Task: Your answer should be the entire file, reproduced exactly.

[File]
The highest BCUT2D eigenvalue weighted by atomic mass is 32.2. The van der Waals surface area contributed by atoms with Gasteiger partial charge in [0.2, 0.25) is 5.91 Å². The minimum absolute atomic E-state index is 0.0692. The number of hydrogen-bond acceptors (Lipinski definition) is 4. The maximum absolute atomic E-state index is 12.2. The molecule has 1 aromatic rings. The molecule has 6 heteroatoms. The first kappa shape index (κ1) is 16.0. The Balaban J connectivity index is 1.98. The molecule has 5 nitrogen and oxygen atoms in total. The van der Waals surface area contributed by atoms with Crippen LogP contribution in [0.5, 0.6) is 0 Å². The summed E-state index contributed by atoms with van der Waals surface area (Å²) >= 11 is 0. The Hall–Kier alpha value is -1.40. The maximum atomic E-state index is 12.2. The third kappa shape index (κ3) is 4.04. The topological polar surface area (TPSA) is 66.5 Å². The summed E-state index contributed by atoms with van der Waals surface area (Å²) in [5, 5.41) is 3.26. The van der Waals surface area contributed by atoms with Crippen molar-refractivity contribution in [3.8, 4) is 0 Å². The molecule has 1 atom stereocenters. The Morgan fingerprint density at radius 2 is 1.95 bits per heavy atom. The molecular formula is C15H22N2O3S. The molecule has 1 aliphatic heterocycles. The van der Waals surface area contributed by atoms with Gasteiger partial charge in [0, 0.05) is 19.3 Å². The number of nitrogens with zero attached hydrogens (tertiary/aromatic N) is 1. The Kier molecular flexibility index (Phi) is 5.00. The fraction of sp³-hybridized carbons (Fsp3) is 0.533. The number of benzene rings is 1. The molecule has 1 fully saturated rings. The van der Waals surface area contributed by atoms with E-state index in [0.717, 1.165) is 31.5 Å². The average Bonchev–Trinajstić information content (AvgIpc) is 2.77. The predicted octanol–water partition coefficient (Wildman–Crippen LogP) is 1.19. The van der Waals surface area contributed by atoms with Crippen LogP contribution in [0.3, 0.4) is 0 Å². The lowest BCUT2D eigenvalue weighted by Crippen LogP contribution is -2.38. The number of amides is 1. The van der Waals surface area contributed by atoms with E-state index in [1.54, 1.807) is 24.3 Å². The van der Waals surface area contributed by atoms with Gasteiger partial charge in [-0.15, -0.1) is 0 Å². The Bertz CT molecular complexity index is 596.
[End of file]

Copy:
The highest BCUT2D eigenvalue weighted by atomic mass is 32.2. The van der Waals surface area contributed by atoms with Gasteiger partial charge in [0.2, 0.25) is 5.91 Å². The minimum absolute atomic E-state index is 0.0692. The number of hydrogen-bond acceptors (Lipinski definition) is 4. The maximum absolute atomic E-state index is 12.2. The molecule has 1 aromatic rings. The molecule has 6 heteroatoms. The first kappa shape index (κ1) is 16.0. The Balaban J connectivity index is 1.98. The molecule has 5 nitrogen and oxygen atoms in total. The van der Waals surface area contributed by atoms with Crippen LogP contribution in [0.5, 0.6) is 0 Å². The summed E-state index contributed by atoms with van der Waals surface area (Å²) >= 11 is 0. The Hall–Kier alpha value is -1.40. The maximum atomic E-state index is 12.2. The third kappa shape index (κ3) is 4.04. The topological polar surface area (TPSA) is 66.5 Å². The summed E-state index contributed by atoms with van der Waals surface area (Å²) in [5, 5.41) is 3.26. The van der Waals surface area contributed by atoms with Crippen molar-refractivity contribution in [3.8, 4) is 0 Å². The molecule has 1 atom stereocenters. The Morgan fingerprint density at radius 2 is 1.95 bits per heavy atom. The molecular formula is C15H22N2O3S. The molecule has 1 aliphatic heterocycles. The van der Waals surface area contributed by atoms with Gasteiger partial charge in [0, 0.05) is 19.3 Å². The number of nitrogens with zero attached hydrogens (tertiary/aromatic N) is 1. The Kier molecular flexibility index (Phi) is 5.00. The fraction of sp³-hybridized carbons (Fsp3) is 0.533. The number of benzene rings is 1. The molecule has 1 fully saturated rings. The van der Waals surface area contributed by atoms with E-state index in [0.717, 1.165) is 31.5 Å². The average Bonchev–Trinajstić information content (AvgIpc) is 2.77. The predicted octanol–water partition coefficient (Wildman–Crippen LogP) is 1.19. The van der Waals surface area contributed by atoms with Crippen LogP contribution in [0.3, 0.4) is 0 Å². The lowest BCUT2D eigenvalue weighted by Crippen LogP contribution is -2.38. The number of amides is 1. The van der Waals surface area contributed by atoms with E-state index in [1.54, 1.807) is 24.3 Å². The van der Waals surface area contributed by atoms with Gasteiger partial charge in [-0.15, -0.1) is 0 Å². The Bertz CT molecular complexity index is 596.